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Active Head and Cervical Range of Motion: Effect of Age in Healthy Females

Tommasi, Davide G., MS, PhD*; Foppiani, Anna C., BSc*†; Galante, Domenico, PED, PhD*; Lovecchio, Nicola, PED, PhD*; Sforza, Chiarella, MD*

doi: 10.1097/BRS.0b013e3181afe826
Cervical Spine

Study Design. A study on active cervical range of motion (RoM) in healthy females of different ages.

Objective. Perform a three-dimensional quantitative analysis of active head-cervical RoM in healthy females to assess the relationship with age.

Summary of Background Data. Age-related variations in active cervical RoM are still partially unknown: some investigations demonstrated that age has no effect whatsoever on the primary movements, whereas other studies found an inverse proportionality between age and cervical RoM.

Methods. Three groups of females were compared: 22 aged 15 to 18 years (adolescents), 25 aged 20 to 30 years (young adults), and 16 aged 35 to 45 years (mid-aged women). Active flexion and extension, lateral bending and axial rotation were recorded via an optoelectronic system. After the mathematical exclusion of thoracic movements, cervical RoM was referred to head local reference system and calculated using the tilt/twist method. Data were compared using analysis of variance.

Results. Flexion and extension were larger in the adolescents (137°) than in the young adults (128°) and mid-aged women (127°). Lateral bending had similar ranges in the 3 groups: 103° for adolescents, 101° for young adults, and 100° for mid-aged women. Axial rotation had similar ranges in the adolescents and in the mid-aged women (143°) and a slightly larger range in the young adults (151°). Primary movements were always associated with out-of-plane components.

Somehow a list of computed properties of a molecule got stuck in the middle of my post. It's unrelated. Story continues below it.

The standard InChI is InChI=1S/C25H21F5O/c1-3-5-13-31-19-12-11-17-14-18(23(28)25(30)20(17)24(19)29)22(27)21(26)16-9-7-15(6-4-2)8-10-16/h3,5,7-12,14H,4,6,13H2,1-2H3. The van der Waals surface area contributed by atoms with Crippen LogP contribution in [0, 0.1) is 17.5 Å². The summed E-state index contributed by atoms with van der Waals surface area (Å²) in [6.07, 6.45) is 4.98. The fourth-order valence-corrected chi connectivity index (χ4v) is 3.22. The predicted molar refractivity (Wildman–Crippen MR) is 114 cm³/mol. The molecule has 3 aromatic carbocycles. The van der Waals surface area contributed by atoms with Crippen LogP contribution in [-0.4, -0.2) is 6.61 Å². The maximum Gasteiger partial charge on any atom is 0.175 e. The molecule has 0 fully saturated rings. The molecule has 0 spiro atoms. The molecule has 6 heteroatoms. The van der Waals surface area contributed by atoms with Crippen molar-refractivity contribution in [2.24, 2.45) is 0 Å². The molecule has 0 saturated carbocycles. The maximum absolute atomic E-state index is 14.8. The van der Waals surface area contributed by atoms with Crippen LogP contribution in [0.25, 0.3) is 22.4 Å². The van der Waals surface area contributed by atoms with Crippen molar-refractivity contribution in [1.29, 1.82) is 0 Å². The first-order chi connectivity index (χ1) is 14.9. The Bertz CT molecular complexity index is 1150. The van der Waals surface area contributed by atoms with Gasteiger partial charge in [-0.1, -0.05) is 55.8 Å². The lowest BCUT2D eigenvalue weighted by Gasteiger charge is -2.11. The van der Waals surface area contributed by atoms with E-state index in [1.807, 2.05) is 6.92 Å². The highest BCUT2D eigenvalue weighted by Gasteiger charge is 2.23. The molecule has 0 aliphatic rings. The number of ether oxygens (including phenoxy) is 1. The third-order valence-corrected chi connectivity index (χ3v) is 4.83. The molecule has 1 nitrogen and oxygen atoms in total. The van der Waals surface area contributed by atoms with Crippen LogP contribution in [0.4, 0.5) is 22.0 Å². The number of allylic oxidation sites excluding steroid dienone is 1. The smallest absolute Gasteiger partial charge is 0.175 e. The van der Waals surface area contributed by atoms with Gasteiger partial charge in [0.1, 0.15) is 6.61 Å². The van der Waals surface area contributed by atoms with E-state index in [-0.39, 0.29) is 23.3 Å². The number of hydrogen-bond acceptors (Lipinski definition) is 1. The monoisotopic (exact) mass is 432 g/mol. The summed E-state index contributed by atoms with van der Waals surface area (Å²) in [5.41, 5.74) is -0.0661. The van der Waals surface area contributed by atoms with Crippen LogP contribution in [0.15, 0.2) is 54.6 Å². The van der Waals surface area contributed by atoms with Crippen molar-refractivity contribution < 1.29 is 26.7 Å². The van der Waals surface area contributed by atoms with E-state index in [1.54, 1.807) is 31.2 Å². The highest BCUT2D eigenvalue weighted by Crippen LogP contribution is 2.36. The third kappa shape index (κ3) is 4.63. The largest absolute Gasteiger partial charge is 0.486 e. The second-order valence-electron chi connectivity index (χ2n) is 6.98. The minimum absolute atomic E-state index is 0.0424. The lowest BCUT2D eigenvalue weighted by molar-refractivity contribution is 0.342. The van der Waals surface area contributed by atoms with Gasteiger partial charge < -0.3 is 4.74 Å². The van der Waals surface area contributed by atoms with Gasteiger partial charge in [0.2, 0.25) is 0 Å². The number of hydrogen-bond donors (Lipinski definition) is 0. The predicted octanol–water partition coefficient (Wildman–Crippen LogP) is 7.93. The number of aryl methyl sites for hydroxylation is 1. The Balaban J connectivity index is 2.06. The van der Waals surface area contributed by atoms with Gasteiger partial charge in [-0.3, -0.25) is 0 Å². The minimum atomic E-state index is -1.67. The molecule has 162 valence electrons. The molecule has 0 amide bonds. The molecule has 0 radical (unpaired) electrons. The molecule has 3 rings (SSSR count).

Conclusion. In healthy females, between 15 and 45 years old, cervical RoMs in the principal planes decrease (except for rotation), but these variations are not statistically significant (P > 0.05).

Three-dimensional quantitative analysis of active head-cervical range of motion (RoM) in healthy females between 15 and 45 years old. Cervical movements recorded via an optoelectronic system, RoM calculated using the tilt/twist method, and data compared using analysis of variance. The cervical RoMs decrease with age but without statistical significance (P > 0.05).

From the *Dipartimento di Morfologia Umana e Scienze Biomediche “Città Studi,” Laboratorio di Anatomia Funzionale dell’Apparato Locomotore, Functional Anatomy Research Center, Università degli Studi di Milano, Italy; and †Dipartimento di Bioingegneria, Politecnico di Milano, Milano, Italy.

Acknowledgment date: November 23, 2008. Revision date: January 20, 2009. Acceptance date: January 20, 2009.

The manuscript submitted does not contain information about medical device(s)/drug(s).

No funds were received in support of this work. No benefits in any form have been or will be received from a commercial party related directly or indirectly to the subject of this manuscript.

The authors D.G.T. and A.C.F. equally contributed to this article.

The research detailed in this article comply with the current Italian laws and was regularly approved by the local ethics committee.

Address correspondence and reprint requests to Chiarella Sforza, MD, Dipartimento di Morfologia Umana, via Mangiagalli 31, I-20133 Milano–Italy; E-mail

© 2009 Lippincott Williams & Wilkins, Inc.